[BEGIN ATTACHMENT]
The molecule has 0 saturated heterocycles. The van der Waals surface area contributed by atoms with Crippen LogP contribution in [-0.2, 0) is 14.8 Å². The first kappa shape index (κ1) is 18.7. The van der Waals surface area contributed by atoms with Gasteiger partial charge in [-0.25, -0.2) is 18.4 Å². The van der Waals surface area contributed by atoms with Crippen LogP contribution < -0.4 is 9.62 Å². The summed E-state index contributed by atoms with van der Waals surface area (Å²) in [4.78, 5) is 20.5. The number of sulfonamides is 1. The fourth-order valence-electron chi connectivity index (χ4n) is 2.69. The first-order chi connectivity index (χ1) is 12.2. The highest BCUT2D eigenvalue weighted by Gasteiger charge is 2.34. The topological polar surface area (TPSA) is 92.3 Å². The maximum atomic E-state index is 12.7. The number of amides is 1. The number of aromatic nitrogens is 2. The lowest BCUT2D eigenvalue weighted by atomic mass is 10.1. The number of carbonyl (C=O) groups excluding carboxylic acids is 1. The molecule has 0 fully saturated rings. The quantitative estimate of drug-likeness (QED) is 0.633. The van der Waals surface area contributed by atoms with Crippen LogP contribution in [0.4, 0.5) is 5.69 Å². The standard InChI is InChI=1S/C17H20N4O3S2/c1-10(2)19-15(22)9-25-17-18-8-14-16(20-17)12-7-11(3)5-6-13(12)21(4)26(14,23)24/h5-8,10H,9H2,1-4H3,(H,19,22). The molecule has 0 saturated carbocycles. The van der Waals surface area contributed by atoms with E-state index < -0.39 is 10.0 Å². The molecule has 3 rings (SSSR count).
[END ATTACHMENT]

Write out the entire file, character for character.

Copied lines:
The molecule has 0 saturated heterocycles. The van der Waals surface area contributed by atoms with Crippen LogP contribution in [-0.2, 0) is 14.8 Å². The first kappa shape index (κ1) is 18.7. The van der Waals surface area contributed by atoms with Gasteiger partial charge in [-0.25, -0.2) is 18.4 Å². The van der Waals surface area contributed by atoms with Crippen LogP contribution < -0.4 is 9.62 Å². The summed E-state index contributed by atoms with van der Waals surface area (Å²) in [4.78, 5) is 20.5. The number of sulfonamides is 1. The fourth-order valence-electron chi connectivity index (χ4n) is 2.69. The first-order chi connectivity index (χ1) is 12.2. The highest BCUT2D eigenvalue weighted by Gasteiger charge is 2.34. The topological polar surface area (TPSA) is 92.3 Å². The maximum atomic E-state index is 12.7. The number of amides is 1. The number of aromatic nitrogens is 2. The lowest BCUT2D eigenvalue weighted by atomic mass is 10.1. The number of carbonyl (C=O) groups excluding carboxylic acids is 1. The molecule has 0 fully saturated rings. The quantitative estimate of drug-likeness (QED) is 0.633. The van der Waals surface area contributed by atoms with Crippen LogP contribution in [0.4, 0.5) is 5.69 Å². The standard InChI is InChI=1S/C17H20N4O3S2/c1-10(2)19-15(22)9-25-17-18-8-14-16(20-17)12-7-11(3)5-6-13(12)21(4)26(14,23)24/h5-8,10H,9H2,1-4H3,(H,19,22). The molecule has 0 saturated carbocycles. The van der Waals surface area contributed by atoms with E-state index < -0.39 is 10.0 Å². The molecule has 3 rings (SSSR count).